He said there were almost no imported whiteware products in this country not made in China, Thailand and India.

F&P took anti-dumping cases against Korean and Chinese companies but despite winning battles it was losing the war.

Mr Lee did not believe the FTA with China was the straw that broke the camel's back. He said there were a myriad of cost factors but the main factor was manufacturers had to have low labour costs close to where they sold their products.

The company has already moved much of its manufacturing offshore, not just to low cost regions, but to the United States where it increasingly sells its washing machines and dishwashers.

After the closures announced today, the company will have just two manufacturing plants in New Zealand with 350 staff making fridges in Auckland and 70 making production machinery also in Auckland.

Last year, the company closed two operations in this country with the loss of nearly 450 jobs.

Today's announcement affected the Range & DishDrawer Dunedin plant, as well as the refrigerator plant in Brisbane, where 310 staff will be laid off, and a cookware factory in California, where another 330 will lose their jobs.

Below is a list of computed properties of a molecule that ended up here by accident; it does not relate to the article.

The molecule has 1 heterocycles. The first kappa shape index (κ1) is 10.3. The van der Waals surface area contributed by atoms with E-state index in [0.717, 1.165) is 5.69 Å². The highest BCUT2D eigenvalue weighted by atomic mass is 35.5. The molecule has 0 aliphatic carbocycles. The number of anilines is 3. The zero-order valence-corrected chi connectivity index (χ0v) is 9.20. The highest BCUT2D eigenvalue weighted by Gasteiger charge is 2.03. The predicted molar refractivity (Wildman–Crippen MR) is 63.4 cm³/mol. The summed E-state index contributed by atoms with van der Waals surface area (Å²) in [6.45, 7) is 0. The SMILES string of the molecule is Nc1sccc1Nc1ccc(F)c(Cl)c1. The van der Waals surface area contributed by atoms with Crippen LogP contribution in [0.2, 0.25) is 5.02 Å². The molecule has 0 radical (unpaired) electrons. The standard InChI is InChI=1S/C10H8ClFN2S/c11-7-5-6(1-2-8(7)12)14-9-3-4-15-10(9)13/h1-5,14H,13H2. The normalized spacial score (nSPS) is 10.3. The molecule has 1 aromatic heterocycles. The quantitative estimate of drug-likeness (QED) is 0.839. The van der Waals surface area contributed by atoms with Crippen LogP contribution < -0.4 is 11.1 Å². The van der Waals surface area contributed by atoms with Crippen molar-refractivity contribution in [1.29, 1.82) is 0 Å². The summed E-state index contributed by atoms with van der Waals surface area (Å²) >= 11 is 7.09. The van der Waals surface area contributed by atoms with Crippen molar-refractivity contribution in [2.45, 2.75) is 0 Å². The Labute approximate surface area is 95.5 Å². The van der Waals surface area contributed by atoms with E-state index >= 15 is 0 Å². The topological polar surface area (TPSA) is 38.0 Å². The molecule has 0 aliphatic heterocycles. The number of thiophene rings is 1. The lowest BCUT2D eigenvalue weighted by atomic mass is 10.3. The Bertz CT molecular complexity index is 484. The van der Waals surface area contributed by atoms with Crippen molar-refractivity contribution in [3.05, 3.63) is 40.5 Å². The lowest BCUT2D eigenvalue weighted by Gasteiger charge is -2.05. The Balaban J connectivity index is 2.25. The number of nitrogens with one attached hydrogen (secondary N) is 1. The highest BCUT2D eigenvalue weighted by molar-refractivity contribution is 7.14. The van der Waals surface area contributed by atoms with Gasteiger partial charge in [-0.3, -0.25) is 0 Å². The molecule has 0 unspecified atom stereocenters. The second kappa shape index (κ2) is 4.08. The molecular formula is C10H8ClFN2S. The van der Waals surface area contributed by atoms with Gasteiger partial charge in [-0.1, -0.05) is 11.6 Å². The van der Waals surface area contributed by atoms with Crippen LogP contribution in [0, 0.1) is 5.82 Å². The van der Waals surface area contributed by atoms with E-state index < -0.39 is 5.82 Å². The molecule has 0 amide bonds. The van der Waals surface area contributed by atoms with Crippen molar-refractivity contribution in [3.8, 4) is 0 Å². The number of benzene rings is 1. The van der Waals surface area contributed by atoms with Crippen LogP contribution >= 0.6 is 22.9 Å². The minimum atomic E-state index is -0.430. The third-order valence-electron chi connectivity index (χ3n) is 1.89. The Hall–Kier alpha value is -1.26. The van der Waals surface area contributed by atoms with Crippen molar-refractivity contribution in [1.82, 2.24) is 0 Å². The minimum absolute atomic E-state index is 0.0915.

Mr Bongard said all would be relocated over the next 12 to 18 months, with pre-tax financial benefits expected to be about $50 million a year at a one-off cost of $50 million.

Capital expenditure was estimated at about $100 million.

Remaining production facilities in Auckland, Ohio, and Italy, along with their respective engineering and design teams, would continue operations.

Mr Bongard said it was an emotional day for the company.

"We have been a substantial manufacturer in New Zealand for almost 70 years and a producer in Australia for nearly 20 years.

"Everyone at Fisher & Paykel prides themselves on the culture the company has developed and we operate within very close family values."

Mr Bongard cited manufacturing cost escalations, particularly in Australasia, as the main reason for relocating production.

He said high interest and exchange rates had been "unhelpful" while the recently completed Free Trade Agreement with China, much trumpeted by the Government, also created a playing field that the company couldn't compete on.

In November, Mr Bongard said the company's supply philosophy was to have small, efficient, manufacturing plants, in, or close to, the markets it participates in.

Last August, the company announced it was relocating its electronics factory from Auckland to Thailand with the loss of 96 jobs. That followed an announcement in April that 350 jobs were to go in Auckland with a decision to move the company's laundry plant, also to Thailand.